Set in the Land of the Dead, Grim Fandango sees a skeletal salesman, Manny Calavera, become embroiled in a shady conspiracy. It’s not a traditional detective game, but its visuals and atmosphere are so steeped in film noir imagery that it feels like one—and cracking the conspiracy involves some sleuthing.
The Last Express
Developer: Smoking Car Productions
Set aboard the Orient Express in 1914, The Last Express is a superb crime thriller with a unique real-time structure. You have limited time to solve a variety of mysteries on the train, including the brutal death of a passenger—who also happens to be your friend. There’s never been another game like it.
Developer: Quantic Dream
Before it turns into a bizarre fantasy/sci-fi story at the halfway point, Fahrenheit is a brilliantly tense thriller. The opening scene is the highlight: you cover up a murder as one character, then investigate it later as a homicide detective. A confused mess of a game, with some superb moments.
Developer: Joshua Nuernberger
This cyberpunk adventure takes place on a distant planet in the Gemini system. In a rainy Blade Runneresque urban setting, a cop called Azriel Odin is trying to track down his missing brother. There are two playable characters, whose stories eventually become entwined.
Tex Murphy: Under a Killing Moon
Developer: Access Software
With its sleazy jazz soundtrack, gritty monologues and trenchcoat-wearing hero, this is an unashamed homage to film noir—but set in 2042. Murphy’s a booze-soaked PI down on his luck, as they often are, who finds himself on the wrong side of a doomsday cult.
Sam & Max Hit the Road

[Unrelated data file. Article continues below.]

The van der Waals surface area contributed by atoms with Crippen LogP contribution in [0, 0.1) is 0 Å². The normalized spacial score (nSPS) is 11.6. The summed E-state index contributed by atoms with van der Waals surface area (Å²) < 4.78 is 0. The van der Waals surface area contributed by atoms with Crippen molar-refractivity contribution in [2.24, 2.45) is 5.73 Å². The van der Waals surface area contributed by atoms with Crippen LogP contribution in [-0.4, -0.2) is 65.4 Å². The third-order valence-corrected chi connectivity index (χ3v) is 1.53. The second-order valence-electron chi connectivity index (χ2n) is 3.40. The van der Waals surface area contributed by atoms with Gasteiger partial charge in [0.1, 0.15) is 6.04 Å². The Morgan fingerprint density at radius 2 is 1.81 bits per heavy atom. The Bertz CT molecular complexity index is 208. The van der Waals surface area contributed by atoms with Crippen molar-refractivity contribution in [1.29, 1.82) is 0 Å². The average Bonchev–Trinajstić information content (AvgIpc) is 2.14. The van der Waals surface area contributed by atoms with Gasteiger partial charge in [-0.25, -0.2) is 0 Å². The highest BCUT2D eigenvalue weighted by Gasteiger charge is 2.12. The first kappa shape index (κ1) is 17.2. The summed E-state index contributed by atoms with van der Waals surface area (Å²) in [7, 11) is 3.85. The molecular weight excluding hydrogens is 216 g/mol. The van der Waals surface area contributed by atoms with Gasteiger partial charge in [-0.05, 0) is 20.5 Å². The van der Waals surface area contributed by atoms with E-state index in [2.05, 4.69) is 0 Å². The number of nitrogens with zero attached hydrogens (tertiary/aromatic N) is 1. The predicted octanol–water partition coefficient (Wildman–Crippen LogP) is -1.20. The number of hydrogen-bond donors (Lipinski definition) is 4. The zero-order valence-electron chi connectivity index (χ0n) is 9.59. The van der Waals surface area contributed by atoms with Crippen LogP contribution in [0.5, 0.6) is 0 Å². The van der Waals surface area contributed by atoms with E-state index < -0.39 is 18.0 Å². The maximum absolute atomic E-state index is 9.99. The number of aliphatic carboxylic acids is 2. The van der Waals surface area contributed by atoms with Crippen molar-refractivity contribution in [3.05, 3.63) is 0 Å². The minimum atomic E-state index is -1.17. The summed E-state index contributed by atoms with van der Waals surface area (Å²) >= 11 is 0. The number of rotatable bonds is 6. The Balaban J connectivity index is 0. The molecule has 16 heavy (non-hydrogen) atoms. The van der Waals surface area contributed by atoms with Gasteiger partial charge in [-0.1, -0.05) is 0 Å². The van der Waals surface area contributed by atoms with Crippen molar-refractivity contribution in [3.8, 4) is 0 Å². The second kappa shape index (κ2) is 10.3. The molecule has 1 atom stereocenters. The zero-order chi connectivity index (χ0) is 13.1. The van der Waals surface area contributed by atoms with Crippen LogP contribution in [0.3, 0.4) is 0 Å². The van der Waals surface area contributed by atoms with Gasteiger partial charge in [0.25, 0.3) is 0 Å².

This adventure is one of LucasArts’ most fondly remembered, and with good reason. It follows freelance detectives Sam (the dog) and Max (the rabbit) as they track down a bigfoot who’s gone missing from a carnival. The case takes them across the United States, and it’s genuinely funny throughout.
Developer: Wadjet Eye Games
Funny how one of the best detective games on PC was made by a lone developer. The Shivah was developed by Wadjet Eye Games founder Dave Gilbert, and features as its unlikely hero a grouchy, middle-aged rabbi. It’s short, but it’s remarkable in its lack of hand-holding. A former member of his synagogue has been murdered under mysterious circumstances (aren’t they always), and he takes it upon himself to find out why. It’s a mature story that deals with issues of faith and morality, but with a few jokes too. Make sure you play the enhanced Kosher Edition.
Condemned: Criminal Origins
Developer: Monolith Productions
This horror game is notable for a lead character who both investigates crimes CSI-style, and beats drug addicts to death with steel pipes. The detective bits take a back seat later on, but early sections are reminiscent of Seven’s grisly crimes.